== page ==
Plus, whoever held the land and its peasants (oftentimes forbidden freedom of movement) paid what was commonly called the Soul Tax on every male peasant above age 10. That tax went in part to build fords and bridges for commerce, but also for a force to defend land (and people) from raiders. A thousand years of Central and East Europe history shows roughly two hundred invasions: Mongols, Tatars, Ottomans and Vikings went at it for centuries. Protecting land meant protecting the people who made it productive. No farmer, no food, the land is barren.  

At times you’ll hear European Slavs meaning slaves. This true? Somewhat. Latin use of the term is certainly more convincing than asserting Aztec means slave. Also, Slavs were late being Christianized which made them fair game for other Pagan (Viking) raiders, plus Christian and Muslim raids. In the Balkans non-Muslims paid a tax in children. Why were pretty girls and strong boys taken? Take a guess.

If a good Muslim male could have five wives he had to look outside the immediate vicinity. Boys were circumcised and trained as Janissaries to serve the Caliph. Do we call a well-cared for harem girl or Janissary a slave because they had no other choice? Or were they slaves simply for having been gathered as a tax?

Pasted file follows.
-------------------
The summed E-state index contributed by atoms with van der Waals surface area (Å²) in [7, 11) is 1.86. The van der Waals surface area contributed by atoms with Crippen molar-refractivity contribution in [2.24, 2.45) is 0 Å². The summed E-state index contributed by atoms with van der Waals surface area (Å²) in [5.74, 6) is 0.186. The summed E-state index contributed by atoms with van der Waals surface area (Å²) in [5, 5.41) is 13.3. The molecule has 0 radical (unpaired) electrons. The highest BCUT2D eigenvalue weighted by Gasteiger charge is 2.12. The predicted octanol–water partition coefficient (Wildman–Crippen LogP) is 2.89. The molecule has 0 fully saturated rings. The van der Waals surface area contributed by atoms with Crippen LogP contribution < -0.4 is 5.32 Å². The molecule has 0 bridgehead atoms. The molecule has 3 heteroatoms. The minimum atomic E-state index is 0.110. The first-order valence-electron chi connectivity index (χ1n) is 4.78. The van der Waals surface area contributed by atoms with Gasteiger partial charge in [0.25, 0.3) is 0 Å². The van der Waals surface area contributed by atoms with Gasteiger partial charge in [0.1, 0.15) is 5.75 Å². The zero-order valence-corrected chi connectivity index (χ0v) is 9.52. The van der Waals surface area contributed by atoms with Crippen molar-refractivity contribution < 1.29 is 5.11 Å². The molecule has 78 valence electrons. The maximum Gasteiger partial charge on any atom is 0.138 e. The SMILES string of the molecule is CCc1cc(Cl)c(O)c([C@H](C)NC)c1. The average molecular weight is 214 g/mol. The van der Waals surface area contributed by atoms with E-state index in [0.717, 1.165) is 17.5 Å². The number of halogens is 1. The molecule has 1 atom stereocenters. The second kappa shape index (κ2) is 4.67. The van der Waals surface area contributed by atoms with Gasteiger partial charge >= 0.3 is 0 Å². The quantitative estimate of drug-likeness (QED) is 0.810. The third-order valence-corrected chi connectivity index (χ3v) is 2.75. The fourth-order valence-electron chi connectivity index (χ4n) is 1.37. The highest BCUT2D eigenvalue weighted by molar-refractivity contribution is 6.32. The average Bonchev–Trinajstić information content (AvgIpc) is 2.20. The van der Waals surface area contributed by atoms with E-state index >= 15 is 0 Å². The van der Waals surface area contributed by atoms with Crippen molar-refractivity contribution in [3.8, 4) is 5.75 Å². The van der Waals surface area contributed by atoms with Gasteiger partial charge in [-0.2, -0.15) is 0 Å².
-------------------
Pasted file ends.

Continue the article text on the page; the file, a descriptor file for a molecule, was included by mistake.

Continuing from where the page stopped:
We can hold any number of notions, but landless servitude came in various forms and was found widely in a great many civilizations around the globe. Some of those practices more palatable in our eyes than others, but forced servitude is enslavement. Whether in a beautiful harem or as a sacrificial victim the individual was not free. Freedom, then, was the defining issue; not always pretty if you were a freed, landless peasant enjoying liberty while starving.